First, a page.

Light Painting in a summer's night on a Viking Rune at the Anundshög.
Visiting Sweden you find a lot of Viking historic sights. In Anundshög. you find the largest tumulus in Sweden. In the image, you see the biggest burial mount. The mount is considered The main feature yet is the Runestone.
For this, I took a really quick sweep with the flashlight from LightPaintingParadise (that I use all the time) over the rock. Then I used the blue one that I got from my friend Sven in the background and a LED Lenser P7 for the burial mount and the background. All that took 84 seconds in that single exposure, with the camera set to ISO 800 and F$.5. No tricks but what I just described.
The illustration next to the rock explains what's known about the rock. It's not that much. Makes you wonder why they put it up.
The translation of the runes says: "Folkvid raised all of these stones after his son Heden, Anund's brother. Vred carved the runes."
When seeing this rock I felt right away I want to light paint this rock. So I did the very same night. Changing a little bit about travel plans but was happy when I saw the results. Checking out everything during the daytime I could lay out what I was going to do during the night.
Maps and Information signs help you when you walk along with the different features of the sight. This one was very useful when I arrived. You can see the Rune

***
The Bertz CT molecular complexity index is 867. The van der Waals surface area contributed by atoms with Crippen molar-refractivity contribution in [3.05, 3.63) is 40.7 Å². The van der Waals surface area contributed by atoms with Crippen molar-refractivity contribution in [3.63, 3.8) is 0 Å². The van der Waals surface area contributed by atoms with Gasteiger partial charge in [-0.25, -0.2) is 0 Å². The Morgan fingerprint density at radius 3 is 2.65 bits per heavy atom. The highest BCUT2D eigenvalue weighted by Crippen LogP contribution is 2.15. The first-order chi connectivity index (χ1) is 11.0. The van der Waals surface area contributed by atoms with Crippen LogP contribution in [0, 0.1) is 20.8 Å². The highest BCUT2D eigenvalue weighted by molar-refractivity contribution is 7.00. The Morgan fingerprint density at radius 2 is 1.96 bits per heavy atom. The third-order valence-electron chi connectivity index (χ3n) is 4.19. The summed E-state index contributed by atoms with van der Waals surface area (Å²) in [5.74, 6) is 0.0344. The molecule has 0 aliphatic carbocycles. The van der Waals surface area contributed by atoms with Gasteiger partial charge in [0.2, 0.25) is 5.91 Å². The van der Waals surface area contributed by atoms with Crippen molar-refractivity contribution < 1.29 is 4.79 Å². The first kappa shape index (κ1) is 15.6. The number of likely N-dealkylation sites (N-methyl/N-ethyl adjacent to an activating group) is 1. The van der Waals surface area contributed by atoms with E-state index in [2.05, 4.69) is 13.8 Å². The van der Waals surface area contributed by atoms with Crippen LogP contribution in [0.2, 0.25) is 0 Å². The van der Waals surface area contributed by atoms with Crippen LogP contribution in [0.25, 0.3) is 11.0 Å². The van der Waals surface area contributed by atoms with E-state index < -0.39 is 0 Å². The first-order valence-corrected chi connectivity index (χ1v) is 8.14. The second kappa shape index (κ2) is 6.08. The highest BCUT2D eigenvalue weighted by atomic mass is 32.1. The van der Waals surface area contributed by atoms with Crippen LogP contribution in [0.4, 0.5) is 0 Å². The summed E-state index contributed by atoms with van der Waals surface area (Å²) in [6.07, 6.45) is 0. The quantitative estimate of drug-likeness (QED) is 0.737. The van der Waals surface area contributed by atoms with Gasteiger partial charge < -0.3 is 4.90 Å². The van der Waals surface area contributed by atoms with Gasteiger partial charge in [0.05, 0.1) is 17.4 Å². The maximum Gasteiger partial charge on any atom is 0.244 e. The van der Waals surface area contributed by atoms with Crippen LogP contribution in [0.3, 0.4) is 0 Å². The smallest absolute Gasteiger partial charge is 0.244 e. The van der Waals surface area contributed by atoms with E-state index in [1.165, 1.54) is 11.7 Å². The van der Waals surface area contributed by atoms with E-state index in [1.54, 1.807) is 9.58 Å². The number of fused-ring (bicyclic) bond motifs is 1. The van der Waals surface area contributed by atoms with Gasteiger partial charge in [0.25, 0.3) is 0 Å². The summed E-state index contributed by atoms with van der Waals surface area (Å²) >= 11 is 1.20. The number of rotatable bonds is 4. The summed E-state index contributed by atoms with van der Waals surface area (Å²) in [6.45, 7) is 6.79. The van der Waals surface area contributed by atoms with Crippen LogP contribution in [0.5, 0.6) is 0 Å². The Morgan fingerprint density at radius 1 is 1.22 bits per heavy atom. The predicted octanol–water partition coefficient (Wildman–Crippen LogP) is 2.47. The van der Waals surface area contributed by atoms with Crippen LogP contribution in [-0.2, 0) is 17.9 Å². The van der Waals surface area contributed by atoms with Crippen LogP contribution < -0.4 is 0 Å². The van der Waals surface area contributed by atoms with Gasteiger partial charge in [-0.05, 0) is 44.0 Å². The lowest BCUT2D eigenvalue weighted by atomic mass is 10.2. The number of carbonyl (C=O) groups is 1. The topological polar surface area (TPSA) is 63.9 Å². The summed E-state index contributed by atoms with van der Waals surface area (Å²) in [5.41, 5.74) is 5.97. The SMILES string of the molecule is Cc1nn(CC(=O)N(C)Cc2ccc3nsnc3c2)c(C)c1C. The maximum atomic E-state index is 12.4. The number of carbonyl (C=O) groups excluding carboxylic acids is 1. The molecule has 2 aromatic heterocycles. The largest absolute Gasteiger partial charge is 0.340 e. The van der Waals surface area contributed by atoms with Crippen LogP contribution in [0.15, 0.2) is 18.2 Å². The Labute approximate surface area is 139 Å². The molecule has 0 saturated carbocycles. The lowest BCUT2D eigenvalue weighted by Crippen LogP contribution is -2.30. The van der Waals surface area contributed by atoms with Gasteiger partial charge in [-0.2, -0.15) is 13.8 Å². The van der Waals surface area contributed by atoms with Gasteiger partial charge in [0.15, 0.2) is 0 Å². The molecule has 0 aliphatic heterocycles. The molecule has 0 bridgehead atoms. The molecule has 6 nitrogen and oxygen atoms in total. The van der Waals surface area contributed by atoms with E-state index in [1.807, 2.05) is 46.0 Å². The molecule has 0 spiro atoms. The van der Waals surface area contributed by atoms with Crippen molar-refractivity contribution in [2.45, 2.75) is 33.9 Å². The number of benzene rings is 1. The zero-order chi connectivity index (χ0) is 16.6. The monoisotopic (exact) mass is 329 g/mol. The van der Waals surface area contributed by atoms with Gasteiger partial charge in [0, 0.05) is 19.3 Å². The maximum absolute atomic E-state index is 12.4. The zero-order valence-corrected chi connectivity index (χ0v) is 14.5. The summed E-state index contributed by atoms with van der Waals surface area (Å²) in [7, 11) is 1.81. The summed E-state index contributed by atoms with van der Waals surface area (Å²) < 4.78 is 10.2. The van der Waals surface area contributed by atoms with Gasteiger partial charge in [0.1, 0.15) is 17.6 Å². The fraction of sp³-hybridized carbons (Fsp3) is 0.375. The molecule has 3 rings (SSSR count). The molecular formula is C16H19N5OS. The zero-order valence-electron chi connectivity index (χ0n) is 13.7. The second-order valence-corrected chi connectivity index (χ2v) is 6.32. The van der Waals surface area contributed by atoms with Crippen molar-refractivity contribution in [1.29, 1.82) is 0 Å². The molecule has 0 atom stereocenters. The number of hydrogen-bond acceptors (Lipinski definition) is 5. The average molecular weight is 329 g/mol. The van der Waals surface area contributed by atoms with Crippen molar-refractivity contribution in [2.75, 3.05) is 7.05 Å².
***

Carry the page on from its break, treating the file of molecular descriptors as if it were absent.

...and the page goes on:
The entire area is very well developed and holds no surprises walking around at night. So that's good.
At first, I tried to face the rock directly for you to see the engravings properly as large as I can get it in one frame. For the main shot, I wanted to ad the main burial mount in the same frame.
For this shot, I used a small flashlight to quickly light up the rock. The exposure time here is only 25 seconds. Just to get the rock would have been finding a few seconds, but I was in hope for some meteorite showing up in my viewing area. Well in that very shot a huge one was directly behind the rock coming don behind the burial mount. so in the frame but hidden behind the rock. It was huge.
This was a super-fast 25-second exposure, not super difficult.
But make no mistake what you see as the main image is not a composite of all these images. It is me taking the experience and knowledge about each individual step and perform it all together in one go.
Here all that comes together in the main featured shot.
I hope it was informative and maybe also inspirational. If you have more questions please do not hesitate. I am happy to share my knowledge.
Gunnar Heilmann Photogrpahy
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